03.12.2013
0
29
Elemis
Liquid Layer Sunblock SPF 30
Rating
1.4 fl. oz. for $41.50
Category:Skin Care > Moisturizers (Daytime and Nighttime) > Moisturizer with Sunscreen
Last Updated:03.12.2013
Jar Packaging:No
Tested on animals:No
Overview

Liquid Layer Sunblock SPF 30 is a good sunscreen for dry to very dry skin not prone to blemishes. With titanium dioxide as the sole active and no fragrance (not even a fragrant plant!), this is also a top choice for sensitive or rosacea-afflicted skin. This would be rated a Best Product if it contained more than a tiny amount of vitamin E for an antioxidant boost, but it is definitely worth considering if your skin type and condition match.

Claims

This lightweight, UV barrier guarantees reliable sun and environmental protection against premature skin ageing. The water resistant formulation contains Anti-Oxidants to help defend against daily pollutants and Polymeric Spheres that reflect and refract UVA and UVB rays.

Ingredients

Active: Titanium Dioxide (7%), Other: Water, Cocos Nucifera (Coconut) Oil, C12-15 Alkyl Benzoate, Titanium Dioxide, Glycerin, Simmondsia Chinensis Seed (Jojoba) Oil, Styrene Acrylate Copolymer, Glyceryl Stearate, PEG-100 Stearate, Phenoxyethanol, Tocopherol Acetate, Xanthan Gum, Alumina, Aluminum Stearate, Polyhydroxystearic Acid, Panthenol, Tocopherol, Caprylyl Glycol, Sodium Benzoate, Citric Acid, Disodium EDTA

Brand Overview

Elemis At-A-Glance

Strengths: Almost all of the sunscreens contain one of the recommended UVA-protecting actives; a good sunscreen for those with sensitive skin; one good cleanser; the self-tanner is great for dry skin; a few worthwhile products in the men's line.

Weaknesses: Very expensive; many products contain fragrance components that can cause irritation; some of the sunscreens contain embarrassingly low SPF ratings; mostly average yet overpriced moisturizers; no reliable exfoliants; no skin-lightening products; no effective anti-acne products; masks that are bound to confuse skin; claims that entice consumers to believe various plants will prevent wrinkles and revitalize skin.

Elemis products are sold at upscale department stores, such as Nordstrom, and in select spas. The company describes itself as having the most successful professional spa and anti-aging range of products in the world—quite a boast, especially considering that we've never seen Elemis listed on any review or comparison of the financial status of cosmetics companies, and we review that sort of information frequently. I'm comfortable wagering that Aveda, Darphin, Decleor, Sisley, Sothys, or even Yon-Ka have greater sales than Elemis each year, but we suppose they're hoping the fiduciary boast helps establish their credibility stateside. Even if their numbers were accurate, popularity does not necessarily equate to quality; cigarettes and getting a tan are still popular, and both are terrible for skin.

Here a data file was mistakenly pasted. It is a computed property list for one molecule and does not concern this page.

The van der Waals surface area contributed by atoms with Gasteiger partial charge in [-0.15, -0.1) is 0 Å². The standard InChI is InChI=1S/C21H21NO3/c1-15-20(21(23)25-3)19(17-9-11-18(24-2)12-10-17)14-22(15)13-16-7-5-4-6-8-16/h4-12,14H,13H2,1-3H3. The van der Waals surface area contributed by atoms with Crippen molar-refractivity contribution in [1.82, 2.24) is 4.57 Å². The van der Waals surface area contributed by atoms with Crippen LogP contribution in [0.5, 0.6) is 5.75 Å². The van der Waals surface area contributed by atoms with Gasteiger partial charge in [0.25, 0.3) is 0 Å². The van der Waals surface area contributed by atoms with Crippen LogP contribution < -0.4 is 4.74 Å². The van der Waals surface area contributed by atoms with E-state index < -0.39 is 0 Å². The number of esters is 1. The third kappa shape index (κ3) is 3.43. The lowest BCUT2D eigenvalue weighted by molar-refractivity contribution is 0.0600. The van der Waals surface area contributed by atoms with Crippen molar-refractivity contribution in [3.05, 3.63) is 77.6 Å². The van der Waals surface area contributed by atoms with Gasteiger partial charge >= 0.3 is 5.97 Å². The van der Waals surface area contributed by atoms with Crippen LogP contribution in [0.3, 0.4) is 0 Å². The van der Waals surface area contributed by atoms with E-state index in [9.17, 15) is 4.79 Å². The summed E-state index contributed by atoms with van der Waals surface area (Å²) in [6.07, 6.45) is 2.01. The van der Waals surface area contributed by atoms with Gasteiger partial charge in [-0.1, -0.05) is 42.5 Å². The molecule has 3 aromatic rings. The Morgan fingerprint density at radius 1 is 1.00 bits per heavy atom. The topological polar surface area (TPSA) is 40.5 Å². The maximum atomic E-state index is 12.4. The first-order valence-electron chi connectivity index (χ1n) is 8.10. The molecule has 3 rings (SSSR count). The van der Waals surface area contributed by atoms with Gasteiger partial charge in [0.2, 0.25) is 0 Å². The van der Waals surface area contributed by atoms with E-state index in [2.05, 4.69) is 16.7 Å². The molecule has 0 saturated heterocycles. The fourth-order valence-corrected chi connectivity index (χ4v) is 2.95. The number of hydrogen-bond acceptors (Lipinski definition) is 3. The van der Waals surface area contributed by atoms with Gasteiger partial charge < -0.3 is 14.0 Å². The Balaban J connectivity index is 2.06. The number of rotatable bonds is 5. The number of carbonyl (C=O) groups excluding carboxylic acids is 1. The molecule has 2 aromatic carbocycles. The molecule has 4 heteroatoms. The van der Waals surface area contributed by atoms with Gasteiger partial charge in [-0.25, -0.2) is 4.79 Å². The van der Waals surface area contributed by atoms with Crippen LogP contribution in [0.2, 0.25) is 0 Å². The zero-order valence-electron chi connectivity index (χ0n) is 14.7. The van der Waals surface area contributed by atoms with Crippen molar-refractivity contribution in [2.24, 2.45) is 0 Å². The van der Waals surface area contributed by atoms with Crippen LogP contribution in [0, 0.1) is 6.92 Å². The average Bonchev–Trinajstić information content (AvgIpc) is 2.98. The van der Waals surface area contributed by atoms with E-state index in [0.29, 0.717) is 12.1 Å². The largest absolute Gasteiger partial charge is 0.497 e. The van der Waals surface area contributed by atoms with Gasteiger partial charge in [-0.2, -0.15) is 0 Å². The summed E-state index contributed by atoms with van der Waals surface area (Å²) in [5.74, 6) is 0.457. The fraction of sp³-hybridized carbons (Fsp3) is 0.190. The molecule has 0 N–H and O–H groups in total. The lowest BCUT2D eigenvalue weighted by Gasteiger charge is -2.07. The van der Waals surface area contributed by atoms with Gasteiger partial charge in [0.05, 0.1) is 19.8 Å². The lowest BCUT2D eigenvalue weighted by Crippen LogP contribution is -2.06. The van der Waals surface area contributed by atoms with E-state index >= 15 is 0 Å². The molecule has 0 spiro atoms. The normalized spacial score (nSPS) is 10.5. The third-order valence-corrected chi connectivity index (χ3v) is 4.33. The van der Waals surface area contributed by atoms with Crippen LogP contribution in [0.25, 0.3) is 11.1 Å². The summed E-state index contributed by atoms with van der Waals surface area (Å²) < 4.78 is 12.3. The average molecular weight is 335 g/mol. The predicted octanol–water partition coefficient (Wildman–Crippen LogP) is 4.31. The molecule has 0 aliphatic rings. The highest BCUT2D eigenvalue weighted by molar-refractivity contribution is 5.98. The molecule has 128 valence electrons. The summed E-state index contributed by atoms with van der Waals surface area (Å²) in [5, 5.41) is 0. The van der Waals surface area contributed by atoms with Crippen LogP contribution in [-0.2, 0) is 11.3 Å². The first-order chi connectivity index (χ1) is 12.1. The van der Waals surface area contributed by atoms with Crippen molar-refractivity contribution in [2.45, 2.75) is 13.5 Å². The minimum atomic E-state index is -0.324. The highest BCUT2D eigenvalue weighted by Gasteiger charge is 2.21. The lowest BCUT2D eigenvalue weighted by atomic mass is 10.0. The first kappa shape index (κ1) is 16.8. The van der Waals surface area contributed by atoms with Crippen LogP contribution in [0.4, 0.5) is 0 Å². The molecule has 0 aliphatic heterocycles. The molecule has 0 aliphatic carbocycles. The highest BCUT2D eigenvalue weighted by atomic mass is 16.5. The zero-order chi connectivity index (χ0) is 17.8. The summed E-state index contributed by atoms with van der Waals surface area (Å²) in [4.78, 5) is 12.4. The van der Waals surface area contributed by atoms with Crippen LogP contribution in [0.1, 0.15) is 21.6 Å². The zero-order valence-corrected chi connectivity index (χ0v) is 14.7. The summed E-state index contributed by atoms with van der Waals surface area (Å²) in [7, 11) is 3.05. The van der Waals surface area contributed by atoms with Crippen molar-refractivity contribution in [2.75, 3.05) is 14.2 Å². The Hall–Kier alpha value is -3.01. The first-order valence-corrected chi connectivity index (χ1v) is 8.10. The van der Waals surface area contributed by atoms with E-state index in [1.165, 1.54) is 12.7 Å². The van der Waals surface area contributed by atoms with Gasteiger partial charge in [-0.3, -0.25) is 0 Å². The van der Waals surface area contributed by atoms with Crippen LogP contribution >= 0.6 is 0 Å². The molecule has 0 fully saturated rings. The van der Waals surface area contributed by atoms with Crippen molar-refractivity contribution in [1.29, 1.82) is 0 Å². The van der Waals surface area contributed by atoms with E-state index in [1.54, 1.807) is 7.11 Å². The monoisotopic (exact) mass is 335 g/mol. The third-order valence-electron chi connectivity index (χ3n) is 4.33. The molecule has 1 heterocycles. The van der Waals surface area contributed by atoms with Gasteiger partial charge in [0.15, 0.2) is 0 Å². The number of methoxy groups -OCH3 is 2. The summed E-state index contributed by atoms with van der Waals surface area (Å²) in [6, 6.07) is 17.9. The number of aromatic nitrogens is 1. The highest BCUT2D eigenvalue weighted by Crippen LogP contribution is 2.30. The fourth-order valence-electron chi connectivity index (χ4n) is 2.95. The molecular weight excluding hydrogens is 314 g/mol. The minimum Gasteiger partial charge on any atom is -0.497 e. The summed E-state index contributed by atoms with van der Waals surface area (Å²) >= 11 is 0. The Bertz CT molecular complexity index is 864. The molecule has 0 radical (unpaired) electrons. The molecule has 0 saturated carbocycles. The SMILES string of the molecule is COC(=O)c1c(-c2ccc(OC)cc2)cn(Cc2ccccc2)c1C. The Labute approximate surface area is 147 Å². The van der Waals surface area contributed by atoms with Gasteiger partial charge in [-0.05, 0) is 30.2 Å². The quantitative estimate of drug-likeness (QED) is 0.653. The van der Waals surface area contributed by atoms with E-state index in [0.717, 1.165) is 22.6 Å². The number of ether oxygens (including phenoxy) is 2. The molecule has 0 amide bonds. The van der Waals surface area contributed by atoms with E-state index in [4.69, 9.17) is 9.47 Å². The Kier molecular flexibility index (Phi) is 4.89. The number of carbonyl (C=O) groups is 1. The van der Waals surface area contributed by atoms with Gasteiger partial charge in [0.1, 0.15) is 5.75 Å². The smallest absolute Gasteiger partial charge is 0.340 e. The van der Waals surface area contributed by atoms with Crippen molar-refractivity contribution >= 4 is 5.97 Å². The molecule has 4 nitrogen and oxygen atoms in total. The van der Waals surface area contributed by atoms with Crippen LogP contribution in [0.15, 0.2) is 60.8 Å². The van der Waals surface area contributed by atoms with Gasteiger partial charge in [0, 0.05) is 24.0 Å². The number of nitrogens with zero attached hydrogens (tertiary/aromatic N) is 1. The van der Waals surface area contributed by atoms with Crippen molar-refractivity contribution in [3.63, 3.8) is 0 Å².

Just like every spa and salon line we've ever reviewed, Elemis uses the exact same approach to skin care that their competition does—touting the miraculous properties of essential oils and the benefits of aromatherapy. Of course, Elemis wants you to believe that their blend of nature and science is the only way to keep your skin looking young and wrinkle-free for as long as possible. As is true for many lines, Elemis has followers, and some of the customers we overheard at our local Nordstrom store were excited about this line. One woman actually commented to her husband: "Look, honey, these are the products used in that expensive spa we went to, so they must be good!" Although we really wanted to tell her that spa products and price tags have nothing to do with formulary excellence, we kept my mouth shut; we get in enough trouble at cosmetics counters as it is.

On first glance we weren't real enthused about this line, and after extensive review and researching their products, we are even less enthused, plus a bit irritated at the paucity of value represented. For the most part, this is nothing more than an average collection of products whose elitist spa positioning allows them to get away with charging an exorbitant amount of money for products that cannot possibly do what they say. Even worse, they may hurt your skin in the process due to the irritating fragrant plant extracts they contain. As expected, sun protection as part of daily skin care is given little attention (their daytime moisturizers top out at a whopping SPF 7), while there are numerous moisturizers and serums claiming to increase skin's dermal respiration, oxygenate tissues, and make inelastic, sagging skin a thing of the past. If you're the type to fall for such false promises and want plants galore, there's not much else we can say to keep you from exploring this line. But if you're skeptical and concerned chiefly with getting the best possible skin care for your needs (and dollars), then Elemis is a line you can safely and absolutely ignore (if you want to splurge there are far better options).

Falling for the Elemis spa trappings, potent fragrances, and "we're-imported-so-we're-better" philosophy won't provide your skin with the litany of ingredients it needs to function at its peak and to resist signs of aging that can be legitimately addressed with state-of-the-art products.

For more information about Elemis, call (800) 423-5293 or visit www.elemis.com.

About the Experts

The Beautypedia Research Team is dedicated to helping you find the absolute best products for your skin, using research-based criteria to review beauty products from an honest, balanced perspective. Each member of the team was personally trained by Paula Begoun herself.

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